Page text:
November 15, 2013

Review by Patrick Denton MackayThis Drawn And Quartered Moon by klipschutz

THIS DRAWN & QUARTERED MOON
by klipschutz

Anvil Press
P.O. Box 3008
Vancouver, B.C., Canada V6B 3X5
ISBN: 978-1-927380-45-1
2013, 128 pp., $18.00
www.anvilpress.com

Klipschutz is a well-kept secret whose talent is only now emerging after his second volume, This Drawn and Quartered Moon. I had the privilege of reviewing Mr. Lipschutz’s first poetry collection, Twilight of the Male Ego some years ago. His finely hewn and keenly adept poems shine like the shiver in a pond at dusk, and slowly ripple out into consciousness in profound ways. A once street hustler, and a remarkably funny person, it is not surprising when he tells me that “everyone knows me at the bank.”

If one of the missions of poetry is to say what everyone thinks but never says, truth so often couched or hidden by formalities, etiquette, governmental suppression, or simply lack of vocabulary, then This Drawn & Quartered Moon succeeds in exposing what otherwise would be left unsaid. Yet, rending the guts of poetry and pulling the innards of truth into daylight is only part of this volume’s mot juste. In the hundred-page-plus ride, we’re exposed to a powerhouse of play that sings, sparks, flips fingers, points at, snaps, makes fun of, bleeds, roasts, startles, rearranges, debunks—in short, lights with a blowtorch mouth the hilarious and tender moments of life with formidable skill.

The collection is made up of six espresso shot sections—mostly free verse—with a smattering of formal structure. No matter the choice of such a modern style, This Drawn & Quartered Moon still resonates musically, lines lining up like a row of lucky sevens singing on a slot machine:

Something in the water, somehow in the air, search engine
For your sampled thoughts, somewhere over the radio …
—“Ghazal of the Terrible Twenties”

The office bottle was dry, so I bought myself a vowel,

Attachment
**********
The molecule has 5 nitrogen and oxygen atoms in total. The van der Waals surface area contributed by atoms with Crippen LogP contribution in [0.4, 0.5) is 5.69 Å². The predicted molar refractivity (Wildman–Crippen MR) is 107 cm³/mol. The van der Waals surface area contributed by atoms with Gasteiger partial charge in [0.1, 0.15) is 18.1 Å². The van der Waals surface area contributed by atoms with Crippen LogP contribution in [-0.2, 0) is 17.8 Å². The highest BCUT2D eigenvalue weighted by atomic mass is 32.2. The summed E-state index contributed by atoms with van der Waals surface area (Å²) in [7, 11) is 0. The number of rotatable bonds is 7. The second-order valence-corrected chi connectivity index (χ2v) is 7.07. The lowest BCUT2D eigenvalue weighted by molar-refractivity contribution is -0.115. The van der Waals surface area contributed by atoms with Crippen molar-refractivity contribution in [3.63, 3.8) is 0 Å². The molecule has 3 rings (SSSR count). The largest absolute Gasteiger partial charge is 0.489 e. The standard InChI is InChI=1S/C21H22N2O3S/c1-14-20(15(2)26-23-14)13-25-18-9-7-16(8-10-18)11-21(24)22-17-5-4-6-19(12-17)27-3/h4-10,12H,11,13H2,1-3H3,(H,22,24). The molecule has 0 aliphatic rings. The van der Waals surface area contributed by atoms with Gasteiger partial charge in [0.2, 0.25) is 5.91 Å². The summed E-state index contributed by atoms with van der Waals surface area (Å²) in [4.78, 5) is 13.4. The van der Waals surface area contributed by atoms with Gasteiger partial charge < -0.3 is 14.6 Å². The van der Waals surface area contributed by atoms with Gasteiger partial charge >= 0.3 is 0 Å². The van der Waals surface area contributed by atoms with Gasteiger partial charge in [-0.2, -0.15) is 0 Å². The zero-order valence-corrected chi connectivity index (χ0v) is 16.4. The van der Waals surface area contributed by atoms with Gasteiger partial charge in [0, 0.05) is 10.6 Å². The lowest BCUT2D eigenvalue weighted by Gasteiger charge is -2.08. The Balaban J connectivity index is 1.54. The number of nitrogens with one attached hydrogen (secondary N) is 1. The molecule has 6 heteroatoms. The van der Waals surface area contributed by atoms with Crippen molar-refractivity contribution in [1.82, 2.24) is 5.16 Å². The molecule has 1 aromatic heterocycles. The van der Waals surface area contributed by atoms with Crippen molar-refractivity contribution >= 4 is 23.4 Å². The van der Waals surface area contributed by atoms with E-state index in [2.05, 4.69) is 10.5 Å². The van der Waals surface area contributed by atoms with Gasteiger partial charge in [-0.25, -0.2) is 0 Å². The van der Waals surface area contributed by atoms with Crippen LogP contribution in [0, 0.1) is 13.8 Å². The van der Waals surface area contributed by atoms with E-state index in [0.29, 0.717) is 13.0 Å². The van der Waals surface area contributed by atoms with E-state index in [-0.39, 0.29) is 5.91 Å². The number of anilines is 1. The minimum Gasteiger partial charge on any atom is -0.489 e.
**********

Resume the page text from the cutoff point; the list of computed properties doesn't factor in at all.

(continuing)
Once upon a girl whose fortune was her face.
—“Ghazal of the Sugarless Gumshoe”

The lingual play here is deft; the “search engine” is what all poetic hounds in a technological age are becoming. And further, the fantastic turn of a transmogrified fairytale opening, “once upon a girl …” and the sudden whiplash caused by the rest of the line “whose fortune was her face …” leads to the riveting conclusion that so many fortunes today are truly made up of faces, and more, made up of made-up faces. Rhetorically, such “switching” is typical of klipschutz’s ironic style: take a cliché line, an adage, some saying, and twist it so tight that the poetry drips from its rendering.

However, to see from a vantage point the multi-year vision that klipschutz has birthed, one need only observe the titles to be introduced to the humorous mechanics that are so often his signature: “The Reelection of God (1999),” “The Alpha Beta Male,” “Slab of Consciousness,” “We Interrupt This President,” “I Am Not a Haiku,” “Interview with an Echo,” and “The TV Weatherman Rats Himself Out.” All are magnetic enough to pull one inside, the gravity of the titles like rabbit lures. And here the fun begins.

You want miracles, try Lourdes.
No more can my dog play Hot Cross Buns
Than a CPA scramble the code
And make pearls from a string of sham zeroes …